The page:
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Re: Dinosaurs to birds

Matt said,

>I know that birds evolve from dinosaurs, and I would like some litersture on
>it if anyone knows any good papers or books on it, but I don't really
>understand why people like to say "birds" and "(avian dinosaurs)" right after
>it. Is that for a type of reference or something, because if dinosurs evolved
>into birds, then they wouldn't be dinosaurs anymore, they'd be birds and you
>could just say that. Unless, of course, there's some other type of bird that
>DIDN'T evolve from dinosaurs, then I'd see a reason for it. Can someone
>clarify? Thanks, ans thanks to the responses to my last letter.

Phylogenetically speaking, it would be accurate to refer to birds as
dinosaurs in much the same way as bats (and we humans, for that matter) are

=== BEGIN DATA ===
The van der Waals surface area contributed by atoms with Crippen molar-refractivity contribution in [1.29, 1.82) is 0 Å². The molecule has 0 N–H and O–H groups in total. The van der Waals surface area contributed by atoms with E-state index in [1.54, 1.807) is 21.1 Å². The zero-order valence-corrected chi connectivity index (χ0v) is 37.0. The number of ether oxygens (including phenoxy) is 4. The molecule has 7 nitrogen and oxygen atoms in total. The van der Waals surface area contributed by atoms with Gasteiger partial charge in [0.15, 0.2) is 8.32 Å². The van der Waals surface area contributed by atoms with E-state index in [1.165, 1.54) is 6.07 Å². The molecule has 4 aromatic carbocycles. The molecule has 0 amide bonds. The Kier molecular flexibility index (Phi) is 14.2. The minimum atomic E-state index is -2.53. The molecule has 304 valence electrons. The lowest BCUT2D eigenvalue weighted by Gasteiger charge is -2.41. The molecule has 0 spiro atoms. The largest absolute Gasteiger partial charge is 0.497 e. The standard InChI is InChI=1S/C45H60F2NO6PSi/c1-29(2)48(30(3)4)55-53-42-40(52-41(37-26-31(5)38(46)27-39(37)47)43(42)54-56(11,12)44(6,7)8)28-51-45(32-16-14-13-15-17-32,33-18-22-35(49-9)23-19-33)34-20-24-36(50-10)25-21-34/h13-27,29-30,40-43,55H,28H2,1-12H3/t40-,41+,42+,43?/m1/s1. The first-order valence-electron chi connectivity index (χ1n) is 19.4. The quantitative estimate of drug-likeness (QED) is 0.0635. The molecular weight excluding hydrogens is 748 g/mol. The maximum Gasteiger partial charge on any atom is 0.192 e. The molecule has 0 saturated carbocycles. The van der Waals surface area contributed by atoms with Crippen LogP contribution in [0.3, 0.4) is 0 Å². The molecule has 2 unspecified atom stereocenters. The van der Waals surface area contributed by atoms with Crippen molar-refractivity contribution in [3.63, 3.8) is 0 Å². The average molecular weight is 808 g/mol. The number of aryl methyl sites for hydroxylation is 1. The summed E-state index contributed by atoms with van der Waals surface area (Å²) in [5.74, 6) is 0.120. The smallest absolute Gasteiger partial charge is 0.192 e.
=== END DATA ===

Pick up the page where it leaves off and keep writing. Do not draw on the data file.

mammals. Unfortunately, the image of dinosaurs as "terrible lizards"
literally is very difficult to expunge from pop culture. I've been giving
lectures about Ostrom and Co's theory about avian evolution since the early
90's. How does the audience react? Although there is the initial shock and
incredulity that birds are actually living, breathing dinosaurs, after
that, nothing else happens. Nobody goes on to ask why this hasn't been
taught before, why this isn't taught at undergraduate or even high school
biology (and I came from a science high school where I had zero knowledge
of this in the 80's) classes. The novelty of the revelation dies out real
soon. But then, who am I trying to kid? Does the average person worry about
how his or her adorable pet parakeet or canary has an ancestor related to
the dreaded Velociraptor of JP fame?

Raymond Thaddeus C. Ancog
Mines and Geosciences Bureau